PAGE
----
About 50% of active-duty personnel in the military are married, and 40% of those families have children. But, as in civilian life, some of these marriages will fail. For military families, navigating divorce presents layers of complexity unique to the military sphere.
Civilian couples file for divorce in the state that has jurisdiction to hear the case, which is typically where they meet residency requirements. This becomes complicated for servicemembers and their families, who may regularly move around the country or the world for extended periods when deployed.
State of legal residence
The Servicemembers’ Civil Relief Act addresses the jurisdictional conundrum by allowing a servicemember to be a legal resident of one state while being stationed elsewhere. The state of legal residence is where the servicemember votes in federal and state elections, pays taxes, probates a will, and qualifies for in-state tuition. This is where the servicemember intends to return after retirement.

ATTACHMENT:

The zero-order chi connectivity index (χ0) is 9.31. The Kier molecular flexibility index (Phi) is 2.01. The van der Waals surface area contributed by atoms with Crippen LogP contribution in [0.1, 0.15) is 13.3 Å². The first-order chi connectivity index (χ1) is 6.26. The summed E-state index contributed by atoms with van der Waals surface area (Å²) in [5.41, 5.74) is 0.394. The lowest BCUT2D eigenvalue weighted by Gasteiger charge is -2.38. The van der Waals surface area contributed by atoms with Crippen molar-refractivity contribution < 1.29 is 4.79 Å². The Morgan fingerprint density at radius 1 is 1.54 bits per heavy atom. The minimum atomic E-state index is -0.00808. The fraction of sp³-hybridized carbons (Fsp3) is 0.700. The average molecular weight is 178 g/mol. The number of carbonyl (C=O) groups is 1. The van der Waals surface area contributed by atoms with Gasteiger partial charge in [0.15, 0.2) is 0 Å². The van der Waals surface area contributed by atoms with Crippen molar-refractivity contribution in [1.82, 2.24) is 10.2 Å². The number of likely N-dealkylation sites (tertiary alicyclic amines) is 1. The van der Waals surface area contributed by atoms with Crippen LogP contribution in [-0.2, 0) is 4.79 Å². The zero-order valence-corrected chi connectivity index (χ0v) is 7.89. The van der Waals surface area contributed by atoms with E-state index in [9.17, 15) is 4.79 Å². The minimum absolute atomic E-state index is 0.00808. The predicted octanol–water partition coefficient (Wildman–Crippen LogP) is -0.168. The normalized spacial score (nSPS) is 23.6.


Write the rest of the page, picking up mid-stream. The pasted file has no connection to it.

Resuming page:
Depending on which spouse initiates the divorce, the state of legal residence may be the state that controls property division, spousal and child support, and child custody and visitation.
There are other dimensions of divorce unique to military families. For one, there is the question of benefits. Under the 20/20/20 rule, after divorcing, qualified military spouses will continue to receive Tricare (comprehensive health coverage), commissary and exchange privileges, and a percentage of the divorced spouse’s retirement pay.
The 20/20/20 requirement is met if the couple was married for at least 20 years, the servicemember served at least 20 years prior to the divorce, and there was at least a 20-year overlap of marriage and service. Remarriage will terminate the ex-spouse’s entitlement to military benefits.
Each case will have its own specific questions and challenges. Given the complexity of life in the military, we recommend you seek the guidance of experienced attorneys with specialized knowledge of military family law.